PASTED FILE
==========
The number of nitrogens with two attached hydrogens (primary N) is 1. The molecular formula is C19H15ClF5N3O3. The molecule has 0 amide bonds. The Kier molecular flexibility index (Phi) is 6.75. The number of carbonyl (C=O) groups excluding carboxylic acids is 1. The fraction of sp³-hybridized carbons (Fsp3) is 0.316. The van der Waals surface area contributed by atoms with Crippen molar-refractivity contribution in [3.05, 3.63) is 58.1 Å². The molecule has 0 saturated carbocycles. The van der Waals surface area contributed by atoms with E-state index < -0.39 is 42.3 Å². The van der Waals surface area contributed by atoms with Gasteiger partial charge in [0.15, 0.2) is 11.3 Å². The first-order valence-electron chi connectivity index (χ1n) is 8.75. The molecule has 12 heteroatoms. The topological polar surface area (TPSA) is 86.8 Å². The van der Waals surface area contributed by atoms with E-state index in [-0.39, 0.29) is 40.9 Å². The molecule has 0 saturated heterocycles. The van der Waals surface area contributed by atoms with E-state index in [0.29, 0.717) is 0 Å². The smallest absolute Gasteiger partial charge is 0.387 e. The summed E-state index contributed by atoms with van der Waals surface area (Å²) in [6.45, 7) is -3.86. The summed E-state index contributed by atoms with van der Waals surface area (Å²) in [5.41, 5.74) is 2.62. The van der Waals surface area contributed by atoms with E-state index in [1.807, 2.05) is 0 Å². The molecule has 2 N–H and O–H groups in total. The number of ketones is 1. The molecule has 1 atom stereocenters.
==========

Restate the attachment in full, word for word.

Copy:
The number of nitrogens with two attached hydrogens (primary N) is 1. The molecular formula is C19H15ClF5N3O3. The molecule has 0 amide bonds. The Kier molecular flexibility index (Phi) is 6.75. The number of carbonyl (C=O) groups excluding carboxylic acids is 1. The fraction of sp³-hybridized carbons (Fsp3) is 0.316. The van der Waals surface area contributed by atoms with Crippen molar-refractivity contribution in [3.05, 3.63) is 58.1 Å². The molecule has 0 saturated carbocycles. The van der Waals surface area contributed by atoms with E-state index < -0.39 is 42.3 Å². The van der Waals surface area contributed by atoms with Gasteiger partial charge in [0.15, 0.2) is 11.3 Å². The first-order valence-electron chi connectivity index (χ1n) is 8.75. The molecule has 12 heteroatoms. The topological polar surface area (TPSA) is 86.8 Å². The van der Waals surface area contributed by atoms with E-state index in [-0.39, 0.29) is 40.9 Å². The molecule has 0 saturated heterocycles. The van der Waals surface area contributed by atoms with E-state index in [0.29, 0.717) is 0 Å². The smallest absolute Gasteiger partial charge is 0.387 e. The summed E-state index contributed by atoms with van der Waals surface area (Å²) in [6.45, 7) is -3.86. The summed E-state index contributed by atoms with van der Waals surface area (Å²) in [5.41, 5.74) is 2.62. The van der Waals surface area contributed by atoms with E-state index in [1.807, 2.05) is 0 Å². The molecule has 2 N–H and O–H groups in total. The number of ketones is 1. The molecule has 1 atom stereocenters.